Test-Drive Your Android Code

Running tests on an Android emulator or device is slow! Building, deploying, and launching the app often takes a minute or more. That's no way to do TDD. There must be a better way.

Wouldn't it be nice to run your Android tests directly from inside your IDE? Perhaps you've tried, and been thwarted by the dreaded java.lang.RuntimeException: Stub!?

Robolectric is a unit test framework that de-fangs the Android SDK jar so you can test-drive the development of your Android app. Tests run inside the JVM on your workstation in seconds. With Robolectric you can write tests like this:

public class MyActivityTest {

  public void clickingButton_shouldChangeResultsViewText() throws Exception {
    MyActivity activity = Robolectric.setupActivity(MyActivity.class);

    Button button = (Button) activity.findViewById(;
    TextView results = (TextView) activity.findViewById(;

    assertThat(results.getText().toString()).isEqualTo("Robolectric Rocks!");

Robolectric makes this possible by rewriting Android SDK classes as they're being loaded and making it possible for them to run on a regular JVM.

SDK, Resources, & Native Method Emulation

Robolectric handles inflation of views, resource loading, and lots of other stuff that's implemented in native C code on Android devices. This allows tests to do most things you could do on a real device. It's easy to provide our own implementation for specific SDK methods too, so you could simulate error conditions or real-world sensor behavior, for example.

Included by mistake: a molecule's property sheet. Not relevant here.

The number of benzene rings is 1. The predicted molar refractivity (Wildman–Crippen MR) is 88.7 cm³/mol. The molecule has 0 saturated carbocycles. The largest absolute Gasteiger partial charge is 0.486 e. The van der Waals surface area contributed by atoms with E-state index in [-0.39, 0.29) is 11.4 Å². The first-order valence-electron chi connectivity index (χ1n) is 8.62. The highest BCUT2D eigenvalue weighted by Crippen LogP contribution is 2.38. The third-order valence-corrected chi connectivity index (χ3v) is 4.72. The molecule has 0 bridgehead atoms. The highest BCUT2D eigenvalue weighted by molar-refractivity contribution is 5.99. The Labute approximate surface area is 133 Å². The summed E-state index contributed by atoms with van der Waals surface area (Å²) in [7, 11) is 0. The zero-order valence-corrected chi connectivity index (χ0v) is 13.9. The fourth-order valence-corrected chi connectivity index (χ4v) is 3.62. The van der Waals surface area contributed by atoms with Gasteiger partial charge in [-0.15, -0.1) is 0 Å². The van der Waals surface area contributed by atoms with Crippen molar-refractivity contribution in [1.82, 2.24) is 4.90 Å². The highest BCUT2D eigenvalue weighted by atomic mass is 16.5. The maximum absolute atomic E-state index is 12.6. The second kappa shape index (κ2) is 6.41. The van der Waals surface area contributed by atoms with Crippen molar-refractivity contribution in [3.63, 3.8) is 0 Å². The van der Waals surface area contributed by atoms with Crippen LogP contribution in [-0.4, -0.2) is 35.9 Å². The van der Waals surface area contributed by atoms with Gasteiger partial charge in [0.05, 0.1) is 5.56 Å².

Run Tests Outside of the Emulator

Robolectric lets you run your tests on your workstation, or on your Continuous Integration environment in a regular JVM, without an emulator. Because of this, the dexing, packaging, and installing-on-the emulator steps aren't necessary, reducing test cycles from minutes to seconds so you can iterate quickly and refactor your code with confidence.

No Mocking Frameworks Required

An alternate approach to Robolectric is to use mock frameworks such as Mockito or to mock out the Android SDK. While this is a valid approach, it often yields tests that are essentially reverse implementations of the application code.

Robolectric allows a test style that is closer to black box testing, making the tests more effective for refactoring and allowing the tests to focus on the behavior of the application instead of the implementation of Android. You can still use a mocking framework along with Robolectric if you like.